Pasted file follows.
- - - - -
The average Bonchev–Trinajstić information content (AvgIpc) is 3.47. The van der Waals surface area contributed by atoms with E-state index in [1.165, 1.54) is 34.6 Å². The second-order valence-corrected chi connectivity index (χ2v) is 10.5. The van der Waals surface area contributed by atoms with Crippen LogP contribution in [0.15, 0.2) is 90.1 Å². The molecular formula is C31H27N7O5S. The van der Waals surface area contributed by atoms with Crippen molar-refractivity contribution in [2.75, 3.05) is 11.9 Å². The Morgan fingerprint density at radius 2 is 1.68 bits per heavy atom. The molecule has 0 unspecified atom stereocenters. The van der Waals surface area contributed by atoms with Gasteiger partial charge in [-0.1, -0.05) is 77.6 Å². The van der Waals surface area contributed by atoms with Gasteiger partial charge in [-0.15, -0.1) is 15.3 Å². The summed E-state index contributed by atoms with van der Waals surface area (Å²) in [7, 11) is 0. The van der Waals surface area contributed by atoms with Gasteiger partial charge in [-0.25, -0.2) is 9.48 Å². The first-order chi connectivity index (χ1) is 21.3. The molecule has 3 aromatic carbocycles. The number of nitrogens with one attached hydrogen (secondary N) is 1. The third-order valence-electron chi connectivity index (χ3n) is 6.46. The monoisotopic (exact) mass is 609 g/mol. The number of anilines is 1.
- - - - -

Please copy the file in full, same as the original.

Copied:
The average Bonchev–Trinajstić information content (AvgIpc) is 3.47. The van der Waals surface area contributed by atoms with E-state index in [1.165, 1.54) is 34.6 Å². The second-order valence-corrected chi connectivity index (χ2v) is 10.5. The van der Waals surface area contributed by atoms with Crippen LogP contribution in [0.15, 0.2) is 90.1 Å². The molecular formula is C31H27N7O5S. The van der Waals surface area contributed by atoms with Crippen molar-refractivity contribution in [2.75, 3.05) is 11.9 Å². The Morgan fingerprint density at radius 2 is 1.68 bits per heavy atom. The molecule has 0 unspecified atom stereocenters. The van der Waals surface area contributed by atoms with Gasteiger partial charge in [-0.1, -0.05) is 77.6 Å². The van der Waals surface area contributed by atoms with Gasteiger partial charge in [-0.15, -0.1) is 15.3 Å². The summed E-state index contributed by atoms with van der Waals surface area (Å²) in [7, 11) is 0. The van der Waals surface area contributed by atoms with Gasteiger partial charge in [-0.25, -0.2) is 9.48 Å². The first-order chi connectivity index (χ1) is 21.3. The molecule has 3 aromatic carbocycles. The number of nitrogens with one attached hydrogen (secondary N) is 1. The third-order valence-electron chi connectivity index (χ3n) is 6.46. The monoisotopic (exact) mass is 609 g/mol. The number of anilines is 1.